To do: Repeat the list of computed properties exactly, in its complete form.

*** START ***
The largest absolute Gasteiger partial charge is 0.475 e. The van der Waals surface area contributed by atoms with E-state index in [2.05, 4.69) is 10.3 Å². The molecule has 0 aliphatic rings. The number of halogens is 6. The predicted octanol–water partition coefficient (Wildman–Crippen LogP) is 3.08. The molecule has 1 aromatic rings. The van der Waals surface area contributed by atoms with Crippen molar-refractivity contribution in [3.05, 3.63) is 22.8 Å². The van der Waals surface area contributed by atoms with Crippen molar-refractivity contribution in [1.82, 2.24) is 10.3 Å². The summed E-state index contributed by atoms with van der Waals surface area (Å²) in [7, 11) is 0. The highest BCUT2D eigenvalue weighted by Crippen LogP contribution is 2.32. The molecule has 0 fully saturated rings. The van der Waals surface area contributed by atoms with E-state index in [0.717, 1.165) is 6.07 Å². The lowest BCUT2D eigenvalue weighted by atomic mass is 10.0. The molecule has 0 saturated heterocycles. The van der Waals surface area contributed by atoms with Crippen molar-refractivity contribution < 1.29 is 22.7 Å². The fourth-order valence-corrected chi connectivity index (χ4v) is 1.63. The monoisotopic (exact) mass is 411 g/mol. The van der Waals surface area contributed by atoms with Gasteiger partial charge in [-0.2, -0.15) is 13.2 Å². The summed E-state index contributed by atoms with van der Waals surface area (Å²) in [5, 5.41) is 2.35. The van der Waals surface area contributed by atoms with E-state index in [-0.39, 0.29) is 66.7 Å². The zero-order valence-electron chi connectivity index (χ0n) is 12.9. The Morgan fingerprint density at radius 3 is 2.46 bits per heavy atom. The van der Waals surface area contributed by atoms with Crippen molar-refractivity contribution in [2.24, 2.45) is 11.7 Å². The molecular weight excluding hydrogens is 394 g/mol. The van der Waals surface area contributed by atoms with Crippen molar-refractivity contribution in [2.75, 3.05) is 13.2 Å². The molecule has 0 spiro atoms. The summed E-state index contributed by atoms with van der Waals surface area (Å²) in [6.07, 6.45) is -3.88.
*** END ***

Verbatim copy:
The largest absolute Gasteiger partial charge is 0.475 e. The van der Waals surface area contributed by atoms with E-state index in [2.05, 4.69) is 10.3 Å². The molecule has 0 aliphatic rings. The number of halogens is 6. The predicted octanol–water partition coefficient (Wildman–Crippen LogP) is 3.08. The molecule has 1 aromatic rings. The van der Waals surface area contributed by atoms with Crippen molar-refractivity contribution in [3.05, 3.63) is 22.8 Å². The van der Waals surface area contributed by atoms with Crippen molar-refractivity contribution in [1.82, 2.24) is 10.3 Å². The summed E-state index contributed by atoms with van der Waals surface area (Å²) in [7, 11) is 0. The highest BCUT2D eigenvalue weighted by Crippen LogP contribution is 2.32. The molecule has 0 fully saturated rings. The van der Waals surface area contributed by atoms with E-state index in [0.717, 1.165) is 6.07 Å². The lowest BCUT2D eigenvalue weighted by atomic mass is 10.0. The molecule has 0 saturated heterocycles. The van der Waals surface area contributed by atoms with Crippen molar-refractivity contribution < 1.29 is 22.7 Å². The fourth-order valence-corrected chi connectivity index (χ4v) is 1.63. The monoisotopic (exact) mass is 411 g/mol. The van der Waals surface area contributed by atoms with Gasteiger partial charge in [-0.2, -0.15) is 13.2 Å². The summed E-state index contributed by atoms with van der Waals surface area (Å²) in [5, 5.41) is 2.35. The van der Waals surface area contributed by atoms with E-state index in [-0.39, 0.29) is 66.7 Å². The zero-order valence-electron chi connectivity index (χ0n) is 12.9. The Morgan fingerprint density at radius 3 is 2.46 bits per heavy atom. The van der Waals surface area contributed by atoms with Crippen molar-refractivity contribution in [2.24, 2.45) is 11.7 Å². The molecular weight excluding hydrogens is 394 g/mol. The van der Waals surface area contributed by atoms with Crippen molar-refractivity contribution in [2.75, 3.05) is 13.2 Å². The molecule has 0 spiro atoms. The summed E-state index contributed by atoms with van der Waals surface area (Å²) in [6.07, 6.45) is -3.88.